The sessions run as follows:
- Brief introduction (Uvsløkk)
- Introduction by the PhD fellow presenting their paper (about 10 minutes)
- Commentary (5-10 minutes)
- General discussion (15-20 minutes)
- Recapitulation (5 minutes)
- Pause (10-15 minutes)
The papers are circulated in advance to make sure that everyone gets a chance to read them. You can sign up as a "presenter" and/or "commentator." There is also a possibility for registering as an "active participant": you should then read all of the papers more carefully with an eye to participating actively in the discussion throughout the seminar. You are also most welcome to participate without having a formal role. It is generally recommended that you participate in these seminars more often than the program strictly requires, as you will learn about style and argumentation and be better prepared to submit your final dissertation. Please also see the guidelines for a monograph or article-based thesis.
The length of each seminar will depend on the number of presenters.
- Presenter: 2 ECTS
- Commentator: 1 ECTS
- Active participant: 1 ECTS
ILOS runs the thesis seminars for PhD fellows in literature in all departments at the Faculty of Humanities.
Before you register to present, comment, or contribute as an active participant, please check the current status of how many people have already signed up in these roles, and, if you like, who has signed up for what. Each seminar has the following maximum number:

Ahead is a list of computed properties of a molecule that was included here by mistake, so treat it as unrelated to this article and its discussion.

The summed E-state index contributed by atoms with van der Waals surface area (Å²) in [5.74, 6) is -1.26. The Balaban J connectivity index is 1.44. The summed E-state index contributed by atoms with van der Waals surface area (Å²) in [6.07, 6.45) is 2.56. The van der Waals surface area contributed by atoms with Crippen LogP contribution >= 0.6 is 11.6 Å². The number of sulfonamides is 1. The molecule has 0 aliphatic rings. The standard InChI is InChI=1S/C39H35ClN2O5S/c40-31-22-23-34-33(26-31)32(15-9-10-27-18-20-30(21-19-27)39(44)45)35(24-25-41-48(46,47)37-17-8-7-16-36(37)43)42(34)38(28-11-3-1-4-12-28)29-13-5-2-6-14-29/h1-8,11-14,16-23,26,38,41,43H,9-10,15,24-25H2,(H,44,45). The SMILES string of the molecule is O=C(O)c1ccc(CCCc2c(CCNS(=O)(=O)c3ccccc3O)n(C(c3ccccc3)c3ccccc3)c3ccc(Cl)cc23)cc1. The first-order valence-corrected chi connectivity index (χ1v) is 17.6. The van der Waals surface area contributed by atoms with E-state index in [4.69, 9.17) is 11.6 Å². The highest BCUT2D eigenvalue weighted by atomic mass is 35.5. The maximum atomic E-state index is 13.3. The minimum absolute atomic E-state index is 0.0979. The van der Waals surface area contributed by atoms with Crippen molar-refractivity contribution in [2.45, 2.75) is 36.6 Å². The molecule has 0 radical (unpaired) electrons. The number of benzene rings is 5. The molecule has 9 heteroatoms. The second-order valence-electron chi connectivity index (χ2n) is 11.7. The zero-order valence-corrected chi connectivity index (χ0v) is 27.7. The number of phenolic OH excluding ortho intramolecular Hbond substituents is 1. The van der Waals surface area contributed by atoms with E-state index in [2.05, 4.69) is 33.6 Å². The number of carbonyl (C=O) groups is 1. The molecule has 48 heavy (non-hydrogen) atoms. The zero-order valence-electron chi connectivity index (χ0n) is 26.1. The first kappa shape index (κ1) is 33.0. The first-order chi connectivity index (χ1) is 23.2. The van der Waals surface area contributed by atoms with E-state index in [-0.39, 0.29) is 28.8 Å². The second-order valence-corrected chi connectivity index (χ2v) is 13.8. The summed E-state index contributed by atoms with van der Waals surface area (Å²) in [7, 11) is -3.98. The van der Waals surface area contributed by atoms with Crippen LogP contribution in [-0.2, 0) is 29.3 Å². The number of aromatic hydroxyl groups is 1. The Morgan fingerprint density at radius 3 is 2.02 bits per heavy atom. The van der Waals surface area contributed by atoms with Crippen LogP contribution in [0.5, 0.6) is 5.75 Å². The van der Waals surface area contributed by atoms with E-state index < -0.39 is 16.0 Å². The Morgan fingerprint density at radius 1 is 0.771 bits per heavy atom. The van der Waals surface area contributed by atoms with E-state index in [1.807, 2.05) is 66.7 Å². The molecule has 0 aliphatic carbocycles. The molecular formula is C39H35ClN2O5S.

- 5 Presenters
- 5 Commentators
- 2 Active participants
- An unlimited number of additional, registered participants
We need at least 2 registered presenters to run the seminar.
For those who sign up to present, the deadline for submitting texts is 3 November. Please send your texts to Associate Professor Geir Uvsløkk: firstname.lastname@example.org
The papers should be about 10 pages, and may consist of presentations of the PhD project, of single chapters, articles, or of more specialized topics, theoretical or other. If you like, you can give some instructions on how to read the material presented, suggesting which aspects to focus on.
Feel free to volunteer as a commentator
The commentator does not have to be in the same field as the presenter. Often, someone from the "outside" will be more able to see the text presented as a text and to give valuable feedback on structure and argumentation. For example: are the aims and claims clearly stated at the outset? Does the writer indicate where he/she stands in relation to previous research or criticism and what his/her contribution consists of? Does the argument progress logically from one point to the next? The texts presented in these seminars are typically works in progress and commentary on how to improve the quality of the writing and the argumentation may therefore be especially welcome. We will discuss in English and/or Norwegian all depending. Remember: you can learn a lot about thesis writing from commenting on someone else's paper.
Questions? Feel free to contact Geir Uvsløkk